Jill’s been a difficult character. Not as difficult as Dante, certainly, but aching in her own way. It was hard to say goodbye to Danny and Japh, too. I suspect a lot of it is just that when one spends a long, long time inside characters’ heads, sharing their triumphs and failures, one is bound to feel a certain amount of grieving afterward. I grieve for Jill and Saul, for Galina and Theron, for Anya Devi and even, a very little bit, for Perry.

So today I’m a little raw and tender. It’s a day for listening to the rain on the roof and watching Romeo!Jay and Juliet!Jay at the birdfeeder. Maybe some easy cookie-making with the kids later on in the afternoon. That sounds good.

Vaya con Dios, Kismet. And thank you. You got me through some rough spots, and it’s been a Hell of a ride. (Get it? Arf arf…)

Over and out.

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Small Graces

I literally have not stopped running since I climbed out of bed this morning. I even braved the post office, picking up a package–now there was an inspiring moment. Everyone was quiet, calm, smiling, and well-behaved. Considering that most trips to the post office during the holiday season are brutal survival-of-the-fittest scrums, I felt lucky to witness a half hour of strangers standing in line and making small talk, grinning at the antics of a small child, and actively helping other people out.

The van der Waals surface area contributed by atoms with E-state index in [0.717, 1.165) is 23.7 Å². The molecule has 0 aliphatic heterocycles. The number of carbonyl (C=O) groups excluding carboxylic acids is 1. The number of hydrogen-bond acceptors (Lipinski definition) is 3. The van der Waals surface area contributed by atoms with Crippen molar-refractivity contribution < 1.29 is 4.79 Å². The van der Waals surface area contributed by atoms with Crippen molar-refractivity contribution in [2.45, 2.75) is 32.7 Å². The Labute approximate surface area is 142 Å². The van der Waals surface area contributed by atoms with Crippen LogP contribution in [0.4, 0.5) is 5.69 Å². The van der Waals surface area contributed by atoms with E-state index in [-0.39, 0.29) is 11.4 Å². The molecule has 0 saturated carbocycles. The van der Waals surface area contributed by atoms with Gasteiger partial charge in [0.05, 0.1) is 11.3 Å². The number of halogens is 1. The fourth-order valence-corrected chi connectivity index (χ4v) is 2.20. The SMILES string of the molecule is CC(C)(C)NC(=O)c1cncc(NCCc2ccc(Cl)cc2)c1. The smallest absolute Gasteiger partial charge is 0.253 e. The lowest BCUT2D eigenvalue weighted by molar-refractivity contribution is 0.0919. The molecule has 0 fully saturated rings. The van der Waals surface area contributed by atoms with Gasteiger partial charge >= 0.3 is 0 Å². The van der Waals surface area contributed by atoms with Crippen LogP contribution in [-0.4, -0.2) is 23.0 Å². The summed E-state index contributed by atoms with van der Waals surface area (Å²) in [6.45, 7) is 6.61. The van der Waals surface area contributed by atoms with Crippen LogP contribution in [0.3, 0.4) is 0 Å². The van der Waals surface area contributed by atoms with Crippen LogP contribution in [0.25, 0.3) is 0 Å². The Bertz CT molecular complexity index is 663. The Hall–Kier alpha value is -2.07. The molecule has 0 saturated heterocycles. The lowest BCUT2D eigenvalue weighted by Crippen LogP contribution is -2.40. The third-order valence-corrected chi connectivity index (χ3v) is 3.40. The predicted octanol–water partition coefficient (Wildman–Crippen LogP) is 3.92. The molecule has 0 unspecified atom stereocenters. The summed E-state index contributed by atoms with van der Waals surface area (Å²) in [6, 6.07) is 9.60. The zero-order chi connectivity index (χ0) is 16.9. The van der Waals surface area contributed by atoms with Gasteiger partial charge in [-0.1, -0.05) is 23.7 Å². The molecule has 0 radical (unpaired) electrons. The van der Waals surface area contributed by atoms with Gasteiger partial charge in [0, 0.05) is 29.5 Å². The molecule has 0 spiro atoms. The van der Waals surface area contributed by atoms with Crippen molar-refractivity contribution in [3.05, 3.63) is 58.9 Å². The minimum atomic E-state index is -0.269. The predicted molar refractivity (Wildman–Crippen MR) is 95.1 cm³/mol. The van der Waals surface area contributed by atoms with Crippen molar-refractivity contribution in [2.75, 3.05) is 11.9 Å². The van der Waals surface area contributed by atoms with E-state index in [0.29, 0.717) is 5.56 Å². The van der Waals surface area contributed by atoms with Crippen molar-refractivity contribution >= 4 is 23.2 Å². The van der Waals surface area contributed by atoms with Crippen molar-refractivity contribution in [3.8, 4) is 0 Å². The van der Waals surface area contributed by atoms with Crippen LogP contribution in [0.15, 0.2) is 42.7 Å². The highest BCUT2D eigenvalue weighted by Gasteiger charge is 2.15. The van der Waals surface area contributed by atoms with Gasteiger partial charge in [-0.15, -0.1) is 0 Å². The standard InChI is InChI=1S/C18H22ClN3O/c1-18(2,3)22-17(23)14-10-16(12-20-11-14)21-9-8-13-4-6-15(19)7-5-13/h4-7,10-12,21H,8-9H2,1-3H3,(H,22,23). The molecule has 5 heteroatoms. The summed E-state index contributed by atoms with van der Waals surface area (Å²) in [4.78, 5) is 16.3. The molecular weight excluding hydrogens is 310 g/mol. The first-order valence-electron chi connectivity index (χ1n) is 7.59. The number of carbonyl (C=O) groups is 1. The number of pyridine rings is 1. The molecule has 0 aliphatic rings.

Today is for beating on a zero draft to finish getting it in respectable shape. I already know two major changes I have to make, but they were things I suspected would end up changing when I wrote them, so I’m not stressed. The most difficult part of this is saying goodbye to characters that have occupied my headspace for multiple years now. That part is never easy, especially when one suspects one could have told their story better, if one had just known.

Anyway, I finally managed to eat something and get some more coffee down, and now I have a whole afternoon to spend in the laborious process of revising and bidding farewell. I probably won’t cry until I get closer to the end.

Oh, who am I kidding? I’m going to be a leaky spigot. Fetch me the Kleenex and pay no attention to the sobbing. This is still the greatest job in the world.

Over and out.

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On Rereading

Crossposted to the Deadline Dames. Check us out!

Here’s one thing about the life of a working writer: there is nothing quite like rereading five books in one of your series so you can make the sixth and final a reasonable first draft, tucking in all loose ends and making sure all things you want to resolve are nice and square, and the things you don’t want to resolve are done well.

For me, it’s kind of a Purgatory. It’s not quite hell, but it’s not comfy either.